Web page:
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Japanese Grammar

How To Count People In Japanese


By on January 27, 2011 in Japanese Grammar

人 Hito is  the Japanese counter for people.

When counting people in Japanese we use the counter for person or hito 人 (ひと). Hito also has the reading of nin or にん. The first two counters or words for 1 person and 2 persons are exceptions and are irregular. The word for 1 person is hitori, and the word for 2 people is futari.

When at a fine gourmet restaurant in Japan, the first thing the maitre d will ask is, “ how many people in your group,” to which you could reply any of the following. If two people, then say “futari”. You will most likely hear the maitre d saying “ O- futari san desu ka?”, which means, “Table for two?” to which you could reply, “Hai so^ desu”, “Yes that is correct, 2.”

Nin 人 is the counter for people or persons so that we will have from 1-10 people the following:

hitori – 一人, 1 person
futari – 二人, 2 people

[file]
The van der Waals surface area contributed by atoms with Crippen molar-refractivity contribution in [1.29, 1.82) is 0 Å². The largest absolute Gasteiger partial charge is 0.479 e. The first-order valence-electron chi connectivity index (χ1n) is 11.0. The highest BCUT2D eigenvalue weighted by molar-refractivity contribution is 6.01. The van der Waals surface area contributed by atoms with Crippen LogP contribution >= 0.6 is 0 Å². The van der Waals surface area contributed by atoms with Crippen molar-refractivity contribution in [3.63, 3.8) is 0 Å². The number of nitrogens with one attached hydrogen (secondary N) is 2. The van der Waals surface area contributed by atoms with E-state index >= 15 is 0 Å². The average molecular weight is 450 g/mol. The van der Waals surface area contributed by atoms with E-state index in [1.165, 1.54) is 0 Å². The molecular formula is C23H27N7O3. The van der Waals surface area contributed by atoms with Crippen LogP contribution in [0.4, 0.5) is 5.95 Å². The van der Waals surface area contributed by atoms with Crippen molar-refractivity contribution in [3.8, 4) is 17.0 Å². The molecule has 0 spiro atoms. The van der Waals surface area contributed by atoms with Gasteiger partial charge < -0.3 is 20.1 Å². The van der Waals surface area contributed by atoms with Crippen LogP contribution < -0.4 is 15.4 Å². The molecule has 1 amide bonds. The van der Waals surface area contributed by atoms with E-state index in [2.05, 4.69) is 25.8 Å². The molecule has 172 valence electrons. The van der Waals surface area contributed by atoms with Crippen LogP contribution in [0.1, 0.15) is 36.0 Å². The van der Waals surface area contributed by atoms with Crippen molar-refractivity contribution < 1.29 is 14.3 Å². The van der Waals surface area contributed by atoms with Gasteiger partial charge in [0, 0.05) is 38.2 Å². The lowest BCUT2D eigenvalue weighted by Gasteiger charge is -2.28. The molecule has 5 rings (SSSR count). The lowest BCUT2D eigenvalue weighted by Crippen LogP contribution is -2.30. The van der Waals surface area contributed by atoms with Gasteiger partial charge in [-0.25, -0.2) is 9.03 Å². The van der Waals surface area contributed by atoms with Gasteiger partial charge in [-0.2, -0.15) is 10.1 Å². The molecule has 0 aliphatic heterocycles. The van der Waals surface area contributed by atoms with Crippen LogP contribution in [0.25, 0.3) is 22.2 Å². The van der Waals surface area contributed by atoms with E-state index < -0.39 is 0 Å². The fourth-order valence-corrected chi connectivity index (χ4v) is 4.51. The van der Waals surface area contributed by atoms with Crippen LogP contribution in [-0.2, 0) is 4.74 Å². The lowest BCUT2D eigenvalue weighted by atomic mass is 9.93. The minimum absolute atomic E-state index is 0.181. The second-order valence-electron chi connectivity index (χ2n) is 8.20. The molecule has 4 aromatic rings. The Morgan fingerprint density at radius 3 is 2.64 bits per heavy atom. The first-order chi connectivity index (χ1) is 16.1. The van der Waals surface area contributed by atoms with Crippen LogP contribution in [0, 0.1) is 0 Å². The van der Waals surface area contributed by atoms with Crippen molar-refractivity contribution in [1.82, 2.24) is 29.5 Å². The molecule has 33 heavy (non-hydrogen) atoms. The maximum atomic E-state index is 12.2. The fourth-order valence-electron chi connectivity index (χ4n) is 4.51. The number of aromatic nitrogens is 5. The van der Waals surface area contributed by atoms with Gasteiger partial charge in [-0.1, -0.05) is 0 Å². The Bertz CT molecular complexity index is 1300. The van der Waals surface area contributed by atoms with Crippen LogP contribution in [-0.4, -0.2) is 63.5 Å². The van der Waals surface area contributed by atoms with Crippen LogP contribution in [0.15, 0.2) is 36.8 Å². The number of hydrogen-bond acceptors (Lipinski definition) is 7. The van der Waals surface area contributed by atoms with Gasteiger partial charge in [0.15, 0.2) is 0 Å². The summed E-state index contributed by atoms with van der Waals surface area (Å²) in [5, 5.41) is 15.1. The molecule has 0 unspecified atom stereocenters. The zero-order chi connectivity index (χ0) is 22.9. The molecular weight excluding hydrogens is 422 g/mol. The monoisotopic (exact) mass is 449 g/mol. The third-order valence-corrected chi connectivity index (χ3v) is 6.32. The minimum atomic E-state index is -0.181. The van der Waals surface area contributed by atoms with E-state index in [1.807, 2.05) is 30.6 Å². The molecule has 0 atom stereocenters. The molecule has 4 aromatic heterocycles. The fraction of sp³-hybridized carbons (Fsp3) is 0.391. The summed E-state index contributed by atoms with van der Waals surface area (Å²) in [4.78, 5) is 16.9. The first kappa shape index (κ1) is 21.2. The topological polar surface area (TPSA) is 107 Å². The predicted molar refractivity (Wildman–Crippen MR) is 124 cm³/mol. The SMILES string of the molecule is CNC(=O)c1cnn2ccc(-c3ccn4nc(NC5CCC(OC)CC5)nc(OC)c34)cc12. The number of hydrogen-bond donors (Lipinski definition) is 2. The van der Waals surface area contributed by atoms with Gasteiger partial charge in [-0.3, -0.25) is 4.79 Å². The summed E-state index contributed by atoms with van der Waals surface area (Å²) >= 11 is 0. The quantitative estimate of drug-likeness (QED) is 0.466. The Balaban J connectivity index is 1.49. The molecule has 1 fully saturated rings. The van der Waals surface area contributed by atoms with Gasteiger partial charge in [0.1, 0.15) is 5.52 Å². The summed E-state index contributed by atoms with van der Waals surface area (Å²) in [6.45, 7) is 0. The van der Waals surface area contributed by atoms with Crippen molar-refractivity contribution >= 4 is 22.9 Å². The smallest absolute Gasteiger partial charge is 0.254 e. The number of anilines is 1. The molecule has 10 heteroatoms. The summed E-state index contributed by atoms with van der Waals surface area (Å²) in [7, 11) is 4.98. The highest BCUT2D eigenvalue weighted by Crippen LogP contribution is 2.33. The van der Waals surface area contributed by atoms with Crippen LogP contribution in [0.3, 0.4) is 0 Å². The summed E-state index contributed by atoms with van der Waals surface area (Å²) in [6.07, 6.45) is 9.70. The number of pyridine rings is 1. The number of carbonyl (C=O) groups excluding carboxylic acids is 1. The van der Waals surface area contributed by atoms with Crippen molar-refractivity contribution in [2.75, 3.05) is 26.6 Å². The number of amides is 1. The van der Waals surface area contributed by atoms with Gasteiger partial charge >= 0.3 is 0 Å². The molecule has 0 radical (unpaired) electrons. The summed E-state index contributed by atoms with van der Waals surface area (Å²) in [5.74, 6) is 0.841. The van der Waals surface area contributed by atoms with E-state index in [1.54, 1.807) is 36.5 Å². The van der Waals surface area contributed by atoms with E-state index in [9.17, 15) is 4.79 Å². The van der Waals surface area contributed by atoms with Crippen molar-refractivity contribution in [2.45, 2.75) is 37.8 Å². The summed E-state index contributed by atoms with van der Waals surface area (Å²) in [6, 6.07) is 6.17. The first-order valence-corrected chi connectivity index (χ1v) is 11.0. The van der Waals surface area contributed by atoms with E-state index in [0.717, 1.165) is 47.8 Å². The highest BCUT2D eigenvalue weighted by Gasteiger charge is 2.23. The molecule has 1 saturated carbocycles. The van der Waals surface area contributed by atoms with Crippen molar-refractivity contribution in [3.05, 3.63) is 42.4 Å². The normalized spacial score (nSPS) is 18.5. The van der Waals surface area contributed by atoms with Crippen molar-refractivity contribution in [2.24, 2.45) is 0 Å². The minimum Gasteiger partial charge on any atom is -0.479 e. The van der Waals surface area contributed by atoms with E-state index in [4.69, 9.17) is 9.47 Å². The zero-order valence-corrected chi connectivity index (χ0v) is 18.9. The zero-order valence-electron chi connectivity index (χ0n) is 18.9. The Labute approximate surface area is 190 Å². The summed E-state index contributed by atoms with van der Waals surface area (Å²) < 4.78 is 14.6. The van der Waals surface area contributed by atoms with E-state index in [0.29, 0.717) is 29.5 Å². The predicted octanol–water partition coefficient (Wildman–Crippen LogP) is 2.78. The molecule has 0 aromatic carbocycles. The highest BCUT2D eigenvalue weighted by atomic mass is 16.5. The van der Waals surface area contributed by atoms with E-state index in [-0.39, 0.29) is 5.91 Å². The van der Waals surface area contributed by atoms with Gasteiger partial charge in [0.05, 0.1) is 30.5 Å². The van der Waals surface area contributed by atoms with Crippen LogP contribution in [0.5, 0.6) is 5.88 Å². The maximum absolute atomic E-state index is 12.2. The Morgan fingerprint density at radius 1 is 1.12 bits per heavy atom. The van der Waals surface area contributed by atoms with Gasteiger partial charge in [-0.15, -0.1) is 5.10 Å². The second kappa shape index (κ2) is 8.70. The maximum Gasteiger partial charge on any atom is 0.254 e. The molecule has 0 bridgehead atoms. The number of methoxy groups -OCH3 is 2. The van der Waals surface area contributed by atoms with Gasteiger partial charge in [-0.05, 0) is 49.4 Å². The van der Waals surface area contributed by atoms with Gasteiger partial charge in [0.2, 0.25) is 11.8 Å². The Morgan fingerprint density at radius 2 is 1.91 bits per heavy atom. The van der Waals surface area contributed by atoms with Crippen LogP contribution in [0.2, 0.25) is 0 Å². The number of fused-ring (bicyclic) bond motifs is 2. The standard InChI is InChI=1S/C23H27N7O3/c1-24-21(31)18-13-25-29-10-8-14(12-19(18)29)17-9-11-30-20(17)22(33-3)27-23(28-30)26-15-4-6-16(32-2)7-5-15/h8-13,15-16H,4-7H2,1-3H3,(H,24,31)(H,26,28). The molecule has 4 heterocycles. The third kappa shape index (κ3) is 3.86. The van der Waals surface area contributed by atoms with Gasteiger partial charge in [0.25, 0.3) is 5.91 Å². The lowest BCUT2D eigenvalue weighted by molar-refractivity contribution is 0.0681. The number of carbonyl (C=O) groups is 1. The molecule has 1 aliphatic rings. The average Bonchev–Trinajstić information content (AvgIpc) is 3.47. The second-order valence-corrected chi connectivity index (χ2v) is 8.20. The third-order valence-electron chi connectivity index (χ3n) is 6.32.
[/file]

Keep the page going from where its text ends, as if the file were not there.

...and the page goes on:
sannin – 三人, 3 people
yonnin – 四人, 4 people
gonin – 五人, 5 people
rokunin – 六人, 6 people
shichinin – 七人, 7 people
hachinin – 八人, 8 people
kyu^nin – 九人, 9 people
ju^nin – 十人, 10 people

If you can count to 100 in Japanese, then just add nin 人 to say how many people you are talking about. This is the same for any number up to infinity. The word for everyone or everybody is minna, and depending on how polite you wish to address everyone by, you either add the polite san さん or sama 様 to minna 皆making it minnasan 皆さん or minnasama 皆様.

More advanced examples:
hachiju^hachinin – 八十八人, 88 people
sennin – 千人,1000 people etc.

So what do you think?

  • Takamura Sawada

    四人 is read as “yonin” and not “yonnin”.

    • Bob

      Thanks for the correction Takamura!

  • Phil

    Minna changes to *Minasan*(only 1 ‘n’), not Minnasan :)